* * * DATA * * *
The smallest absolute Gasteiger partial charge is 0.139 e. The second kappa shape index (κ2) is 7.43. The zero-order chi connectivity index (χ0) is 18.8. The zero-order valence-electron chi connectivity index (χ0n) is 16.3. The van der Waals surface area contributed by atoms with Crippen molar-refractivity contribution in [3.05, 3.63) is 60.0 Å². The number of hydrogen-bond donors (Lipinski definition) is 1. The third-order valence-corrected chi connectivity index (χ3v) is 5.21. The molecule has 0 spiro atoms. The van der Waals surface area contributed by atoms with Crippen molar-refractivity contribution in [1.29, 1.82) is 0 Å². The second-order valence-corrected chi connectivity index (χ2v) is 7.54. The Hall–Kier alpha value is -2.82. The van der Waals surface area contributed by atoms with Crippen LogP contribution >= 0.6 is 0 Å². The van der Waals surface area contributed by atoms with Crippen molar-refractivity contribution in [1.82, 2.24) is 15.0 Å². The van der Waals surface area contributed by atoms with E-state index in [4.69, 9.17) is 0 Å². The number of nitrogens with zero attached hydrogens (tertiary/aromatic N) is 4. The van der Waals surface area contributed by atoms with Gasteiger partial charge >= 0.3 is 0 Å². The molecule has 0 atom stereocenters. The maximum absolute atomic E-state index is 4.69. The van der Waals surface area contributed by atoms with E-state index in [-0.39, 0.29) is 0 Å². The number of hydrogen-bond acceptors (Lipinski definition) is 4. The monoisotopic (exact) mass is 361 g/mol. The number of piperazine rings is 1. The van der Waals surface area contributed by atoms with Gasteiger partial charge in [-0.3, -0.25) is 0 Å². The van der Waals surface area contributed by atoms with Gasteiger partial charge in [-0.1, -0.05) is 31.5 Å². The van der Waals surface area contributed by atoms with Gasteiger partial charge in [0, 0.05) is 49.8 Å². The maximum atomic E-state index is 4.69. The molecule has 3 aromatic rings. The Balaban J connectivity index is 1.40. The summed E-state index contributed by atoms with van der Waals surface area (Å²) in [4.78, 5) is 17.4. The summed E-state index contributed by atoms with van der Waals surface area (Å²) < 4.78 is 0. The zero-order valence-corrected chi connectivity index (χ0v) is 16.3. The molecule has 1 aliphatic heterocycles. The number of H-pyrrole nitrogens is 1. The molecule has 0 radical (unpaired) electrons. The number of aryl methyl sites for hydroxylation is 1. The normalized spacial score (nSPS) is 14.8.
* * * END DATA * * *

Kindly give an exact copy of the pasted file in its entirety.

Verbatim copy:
The smallest absolute Gasteiger partial charge is 0.139 e. The second kappa shape index (κ2) is 7.43. The zero-order chi connectivity index (χ0) is 18.8. The zero-order valence-electron chi connectivity index (χ0n) is 16.3. The van der Waals surface area contributed by atoms with Crippen molar-refractivity contribution in [3.05, 3.63) is 60.0 Å². The number of hydrogen-bond donors (Lipinski definition) is 1. The third-order valence-corrected chi connectivity index (χ3v) is 5.21. The molecule has 0 spiro atoms. The van der Waals surface area contributed by atoms with Crippen molar-refractivity contribution in [1.29, 1.82) is 0 Å². The second-order valence-corrected chi connectivity index (χ2v) is 7.54. The Hall–Kier alpha value is -2.82. The van der Waals surface area contributed by atoms with Crippen LogP contribution >= 0.6 is 0 Å². The van der Waals surface area contributed by atoms with Crippen molar-refractivity contribution in [1.82, 2.24) is 15.0 Å². The van der Waals surface area contributed by atoms with E-state index in [4.69, 9.17) is 0 Å². The number of nitrogens with zero attached hydrogens (tertiary/aromatic N) is 4. The van der Waals surface area contributed by atoms with Gasteiger partial charge >= 0.3 is 0 Å². The molecule has 0 atom stereocenters. The maximum absolute atomic E-state index is 4.69. The van der Waals surface area contributed by atoms with E-state index in [-0.39, 0.29) is 0 Å². The number of hydrogen-bond acceptors (Lipinski definition) is 4. The monoisotopic (exact) mass is 361 g/mol. The number of piperazine rings is 1. The van der Waals surface area contributed by atoms with Gasteiger partial charge in [-0.3, -0.25) is 0 Å². The van der Waals surface area contributed by atoms with Gasteiger partial charge in [-0.1, -0.05) is 31.5 Å². The van der Waals surface area contributed by atoms with Gasteiger partial charge in [0, 0.05) is 49.8 Å². The maximum atomic E-state index is 4.69. The molecule has 3 aromatic rings. The Balaban J connectivity index is 1.40. The summed E-state index contributed by atoms with van der Waals surface area (Å²) in [4.78, 5) is 17.4. The summed E-state index contributed by atoms with van der Waals surface area (Å²) < 4.78 is 0. The zero-order valence-corrected chi connectivity index (χ0v) is 16.3. The molecule has 1 aliphatic heterocycles. The number of H-pyrrole nitrogens is 1. The molecule has 0 radical (unpaired) electrons. The number of aryl methyl sites for hydroxylation is 1. The normalized spacial score (nSPS) is 14.8.